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Prince Transport, Inc. (PTI), is a company engaged in the business of transporting passengers by land; respondents were hired either as drivers, conductors, mechanics or inspectors, except for respondent Diosdado Garcia (Garcia), who was assigned as Operations Manager. Sometime in October 2007 the commissions received by the respondents were reduced to 7 to 9% from 8 to 10%. This led respondents and other employees of PTI to hold a series of meetings to discuss the protection of their interests as employees. Ranato Claros, president of PTI, made known to Garcia his objections to the formation of a union and in order to block the continued formation of the union, PTI caused the transfer of all union members and sympathizers to one of its sub-companies, Lubas Transport (Lubas).
The business of Lubas deteriorated because of the refusal of PTI to maintain and repair the units being used therein, which resulted in the virtual stoppage of its operations and respondents' loss of employment. Hence, the respondent-employees filed complaints against PTI for illegal dismissal and unfair labor practice. PTI contended that it has nothing to do with the management and operations of Lubas as well as the control and supervision of the latter's employees.
Whether or not the order to reinstate respondents was valid considering that the issue of reinstatement was never brought up before the CA and respondents never questioned the award of separation pay?
YES. It is clear from the complaints filed by respondents that they are seeking reinstatement. Section 2 (c), Rule 7 of the Rules of Court provides that a pleading shall specify the relief sought, but may add a general prayer for such further or other reliefs as may be deemed just and equitable. Under this rule, a court can grant the relief warranted by the allegation and the proof even if it is not specifically sought by the injured party; the inclusion of a general prayer may justify the grant of a remedy different from or together with the specific remedy sought, if the facts alleged in the complaint and the evidence introduced so warrant. The general prayer is broad enough “to justify extension of a remedy different from or together with the specific remedy sought.”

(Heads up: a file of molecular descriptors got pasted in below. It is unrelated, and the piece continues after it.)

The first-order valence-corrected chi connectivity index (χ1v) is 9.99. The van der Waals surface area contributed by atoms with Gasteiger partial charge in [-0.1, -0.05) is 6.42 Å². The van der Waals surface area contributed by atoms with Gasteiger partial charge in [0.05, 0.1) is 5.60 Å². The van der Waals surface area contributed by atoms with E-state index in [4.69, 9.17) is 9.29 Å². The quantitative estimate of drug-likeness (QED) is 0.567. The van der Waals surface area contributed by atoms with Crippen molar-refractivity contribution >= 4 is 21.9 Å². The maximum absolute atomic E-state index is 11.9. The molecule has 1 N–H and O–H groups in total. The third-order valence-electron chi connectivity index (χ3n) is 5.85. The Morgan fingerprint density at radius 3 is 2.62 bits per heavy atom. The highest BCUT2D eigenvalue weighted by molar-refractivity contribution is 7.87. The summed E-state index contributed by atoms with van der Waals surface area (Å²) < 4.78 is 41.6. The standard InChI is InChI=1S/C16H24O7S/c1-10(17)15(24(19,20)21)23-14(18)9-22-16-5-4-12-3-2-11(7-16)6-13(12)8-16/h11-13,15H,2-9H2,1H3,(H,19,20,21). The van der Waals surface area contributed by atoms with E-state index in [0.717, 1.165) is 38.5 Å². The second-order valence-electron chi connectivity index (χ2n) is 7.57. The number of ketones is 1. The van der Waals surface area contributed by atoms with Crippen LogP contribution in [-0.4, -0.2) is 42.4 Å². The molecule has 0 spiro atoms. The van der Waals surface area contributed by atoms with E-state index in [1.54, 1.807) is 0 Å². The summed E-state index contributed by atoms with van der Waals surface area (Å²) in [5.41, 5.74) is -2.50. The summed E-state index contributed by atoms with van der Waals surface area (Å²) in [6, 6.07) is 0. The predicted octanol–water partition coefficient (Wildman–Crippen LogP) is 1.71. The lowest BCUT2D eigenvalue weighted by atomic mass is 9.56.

Even without the prayer for a specific remedy, proper relief may be granted by the court if the facts alleged in the complaint and the evidence introduced so warrant. The court shall grant relief warranted by the allegations and the proof even if no such relief is prayed for. The prayer in the complaint for other reliefs equitable and just in the premises justifies the grant of a relief not otherwise specifically prayed for. In the instant case, aside from their specific prayer for reinstatement, respondents, in their separate complaints, prayed for such reliefs which are deemed just and equitable